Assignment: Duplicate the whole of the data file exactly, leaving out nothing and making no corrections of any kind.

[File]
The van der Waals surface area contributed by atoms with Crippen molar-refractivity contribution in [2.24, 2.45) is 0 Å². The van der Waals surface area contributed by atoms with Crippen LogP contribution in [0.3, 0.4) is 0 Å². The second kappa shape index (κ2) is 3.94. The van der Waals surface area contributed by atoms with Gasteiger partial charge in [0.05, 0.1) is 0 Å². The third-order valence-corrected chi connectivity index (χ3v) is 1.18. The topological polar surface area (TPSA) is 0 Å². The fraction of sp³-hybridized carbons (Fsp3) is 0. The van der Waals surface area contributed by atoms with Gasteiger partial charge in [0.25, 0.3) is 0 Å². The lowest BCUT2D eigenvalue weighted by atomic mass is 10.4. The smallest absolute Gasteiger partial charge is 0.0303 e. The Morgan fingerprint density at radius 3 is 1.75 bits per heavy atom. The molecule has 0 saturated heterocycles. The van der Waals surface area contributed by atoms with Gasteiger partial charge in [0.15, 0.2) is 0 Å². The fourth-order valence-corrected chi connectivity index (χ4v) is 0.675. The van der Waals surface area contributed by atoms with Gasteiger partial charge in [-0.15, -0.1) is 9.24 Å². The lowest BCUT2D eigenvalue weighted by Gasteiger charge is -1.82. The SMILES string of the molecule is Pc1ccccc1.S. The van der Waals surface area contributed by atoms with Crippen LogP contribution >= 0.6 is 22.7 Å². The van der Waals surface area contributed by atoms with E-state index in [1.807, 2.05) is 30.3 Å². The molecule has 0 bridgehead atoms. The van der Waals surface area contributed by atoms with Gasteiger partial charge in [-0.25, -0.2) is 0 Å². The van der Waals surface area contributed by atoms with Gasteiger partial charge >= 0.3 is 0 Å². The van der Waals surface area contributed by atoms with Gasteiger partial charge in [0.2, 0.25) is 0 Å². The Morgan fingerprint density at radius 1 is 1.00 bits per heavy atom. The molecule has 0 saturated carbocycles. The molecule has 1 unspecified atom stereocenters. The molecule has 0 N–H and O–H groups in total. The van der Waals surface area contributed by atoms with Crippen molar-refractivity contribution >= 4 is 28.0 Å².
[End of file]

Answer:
The van der Waals surface area contributed by atoms with Crippen molar-refractivity contribution in [2.24, 2.45) is 0 Å². The van der Waals surface area contributed by atoms with Crippen LogP contribution in [0.3, 0.4) is 0 Å². The second kappa shape index (κ2) is 3.94. The van der Waals surface area contributed by atoms with Gasteiger partial charge in [0.05, 0.1) is 0 Å². The third-order valence-corrected chi connectivity index (χ3v) is 1.18. The topological polar surface area (TPSA) is 0 Å². The fraction of sp³-hybridized carbons (Fsp3) is 0. The van der Waals surface area contributed by atoms with Gasteiger partial charge in [0.25, 0.3) is 0 Å². The lowest BCUT2D eigenvalue weighted by atomic mass is 10.4. The smallest absolute Gasteiger partial charge is 0.0303 e. The Morgan fingerprint density at radius 3 is 1.75 bits per heavy atom. The molecule has 0 saturated heterocycles. The van der Waals surface area contributed by atoms with Gasteiger partial charge in [0.15, 0.2) is 0 Å². The fourth-order valence-corrected chi connectivity index (χ4v) is 0.675. The van der Waals surface area contributed by atoms with Gasteiger partial charge in [-0.15, -0.1) is 9.24 Å². The lowest BCUT2D eigenvalue weighted by Gasteiger charge is -1.82. The SMILES string of the molecule is Pc1ccccc1.S. The van der Waals surface area contributed by atoms with Crippen LogP contribution >= 0.6 is 22.7 Å². The van der Waals surface area contributed by atoms with E-state index in [1.807, 2.05) is 30.3 Å². The molecule has 0 bridgehead atoms. The van der Waals surface area contributed by atoms with Gasteiger partial charge in [-0.25, -0.2) is 0 Å². The van der Waals surface area contributed by atoms with Gasteiger partial charge >= 0.3 is 0 Å². The van der Waals surface area contributed by atoms with Gasteiger partial charge in [0.2, 0.25) is 0 Å². The Morgan fingerprint density at radius 1 is 1.00 bits per heavy atom. The molecule has 0 saturated carbocycles. The molecule has 1 unspecified atom stereocenters. The molecule has 0 N–H and O–H groups in total. The van der Waals surface area contributed by atoms with Crippen molar-refractivity contribution >= 4 is 28.0 Å².